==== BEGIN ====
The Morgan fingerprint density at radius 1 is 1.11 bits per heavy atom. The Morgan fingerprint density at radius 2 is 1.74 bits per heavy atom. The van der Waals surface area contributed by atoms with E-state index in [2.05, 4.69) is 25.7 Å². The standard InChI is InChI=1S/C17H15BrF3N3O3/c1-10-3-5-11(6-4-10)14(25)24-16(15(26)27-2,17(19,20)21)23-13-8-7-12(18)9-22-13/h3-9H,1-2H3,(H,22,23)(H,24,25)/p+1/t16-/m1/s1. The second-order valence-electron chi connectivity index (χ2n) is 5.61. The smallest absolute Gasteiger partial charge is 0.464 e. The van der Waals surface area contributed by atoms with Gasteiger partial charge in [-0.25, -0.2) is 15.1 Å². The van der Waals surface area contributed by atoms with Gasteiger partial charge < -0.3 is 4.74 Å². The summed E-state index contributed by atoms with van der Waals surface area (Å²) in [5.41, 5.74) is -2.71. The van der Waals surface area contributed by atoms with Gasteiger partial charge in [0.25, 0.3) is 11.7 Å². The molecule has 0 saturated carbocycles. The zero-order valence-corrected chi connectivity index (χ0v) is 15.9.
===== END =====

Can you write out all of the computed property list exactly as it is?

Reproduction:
The Morgan fingerprint density at radius 1 is 1.11 bits per heavy atom. The Morgan fingerprint density at radius 2 is 1.74 bits per heavy atom. The van der Waals surface area contributed by atoms with E-state index in [2.05, 4.69) is 25.7 Å². The standard InChI is InChI=1S/C17H15BrF3N3O3/c1-10-3-5-11(6-4-10)14(25)24-16(15(26)27-2,17(19,20)21)23-13-8-7-12(18)9-22-13/h3-9H,1-2H3,(H,22,23)(H,24,25)/p+1/t16-/m1/s1. The second-order valence-electron chi connectivity index (χ2n) is 5.61. The smallest absolute Gasteiger partial charge is 0.464 e. The van der Waals surface area contributed by atoms with Gasteiger partial charge in [-0.25, -0.2) is 15.1 Å². The van der Waals surface area contributed by atoms with Gasteiger partial charge < -0.3 is 4.74 Å². The summed E-state index contributed by atoms with van der Waals surface area (Å²) in [5.41, 5.74) is -2.71. The van der Waals surface area contributed by atoms with Gasteiger partial charge in [0.25, 0.3) is 11.7 Å². The molecule has 0 saturated carbocycles. The zero-order valence-corrected chi connectivity index (χ0v) is 15.9.